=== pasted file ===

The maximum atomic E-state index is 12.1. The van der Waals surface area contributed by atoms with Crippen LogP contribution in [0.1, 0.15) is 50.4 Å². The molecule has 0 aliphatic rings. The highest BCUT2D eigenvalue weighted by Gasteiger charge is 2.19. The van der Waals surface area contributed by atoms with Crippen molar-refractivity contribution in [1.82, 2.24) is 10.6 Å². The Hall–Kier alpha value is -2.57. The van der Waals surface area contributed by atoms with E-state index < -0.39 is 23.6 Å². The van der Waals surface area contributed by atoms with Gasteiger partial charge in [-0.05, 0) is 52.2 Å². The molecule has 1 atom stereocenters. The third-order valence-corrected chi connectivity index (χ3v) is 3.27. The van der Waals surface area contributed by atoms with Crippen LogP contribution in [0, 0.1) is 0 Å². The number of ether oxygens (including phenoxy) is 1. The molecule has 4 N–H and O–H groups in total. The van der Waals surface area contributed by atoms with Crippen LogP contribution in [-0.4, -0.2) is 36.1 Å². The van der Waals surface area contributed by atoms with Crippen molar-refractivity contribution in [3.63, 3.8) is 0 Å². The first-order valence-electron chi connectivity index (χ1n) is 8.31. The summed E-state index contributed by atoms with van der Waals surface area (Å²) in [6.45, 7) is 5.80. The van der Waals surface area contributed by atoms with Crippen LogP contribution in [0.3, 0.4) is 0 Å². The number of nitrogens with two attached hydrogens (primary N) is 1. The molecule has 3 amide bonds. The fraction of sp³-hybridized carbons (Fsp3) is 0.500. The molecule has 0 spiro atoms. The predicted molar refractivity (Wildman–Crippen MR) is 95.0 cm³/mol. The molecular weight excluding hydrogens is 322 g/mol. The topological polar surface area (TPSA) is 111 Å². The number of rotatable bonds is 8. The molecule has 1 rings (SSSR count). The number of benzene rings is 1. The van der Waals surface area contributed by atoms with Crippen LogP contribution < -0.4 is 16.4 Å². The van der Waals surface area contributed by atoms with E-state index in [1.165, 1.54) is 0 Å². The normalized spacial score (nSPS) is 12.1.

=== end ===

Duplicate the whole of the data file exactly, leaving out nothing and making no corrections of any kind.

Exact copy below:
The maximum atomic E-state index is 12.1. The van der Waals surface area contributed by atoms with Crippen LogP contribution in [0.1, 0.15) is 50.4 Å². The molecule has 0 aliphatic rings. The highest BCUT2D eigenvalue weighted by Gasteiger charge is 2.19. The van der Waals surface area contributed by atoms with Crippen molar-refractivity contribution in [1.82, 2.24) is 10.6 Å². The Hall–Kier alpha value is -2.57. The van der Waals surface area contributed by atoms with E-state index < -0.39 is 23.6 Å². The van der Waals surface area contributed by atoms with Gasteiger partial charge in [-0.05, 0) is 52.2 Å². The molecule has 1 atom stereocenters. The third-order valence-corrected chi connectivity index (χ3v) is 3.27. The van der Waals surface area contributed by atoms with Crippen LogP contribution in [0, 0.1) is 0 Å². The number of ether oxygens (including phenoxy) is 1. The molecule has 4 N–H and O–H groups in total. The van der Waals surface area contributed by atoms with Crippen LogP contribution in [-0.4, -0.2) is 36.1 Å². The van der Waals surface area contributed by atoms with Crippen molar-refractivity contribution in [3.63, 3.8) is 0 Å². The first-order valence-electron chi connectivity index (χ1n) is 8.31. The summed E-state index contributed by atoms with van der Waals surface area (Å²) in [6.45, 7) is 5.80. The van der Waals surface area contributed by atoms with Crippen LogP contribution in [0.3, 0.4) is 0 Å². The number of nitrogens with two attached hydrogens (primary N) is 1. The molecule has 3 amide bonds. The fraction of sp³-hybridized carbons (Fsp3) is 0.500. The molecule has 0 spiro atoms. The predicted molar refractivity (Wildman–Crippen MR) is 95.0 cm³/mol. The molecular weight excluding hydrogens is 322 g/mol. The topological polar surface area (TPSA) is 111 Å². The number of rotatable bonds is 8. The molecule has 1 rings (SSSR count). The number of benzene rings is 1. The van der Waals surface area contributed by atoms with Crippen LogP contribution < -0.4 is 16.4 Å². The van der Waals surface area contributed by atoms with E-state index in [1.165, 1.54) is 0 Å². The normalized spacial score (nSPS) is 12.1.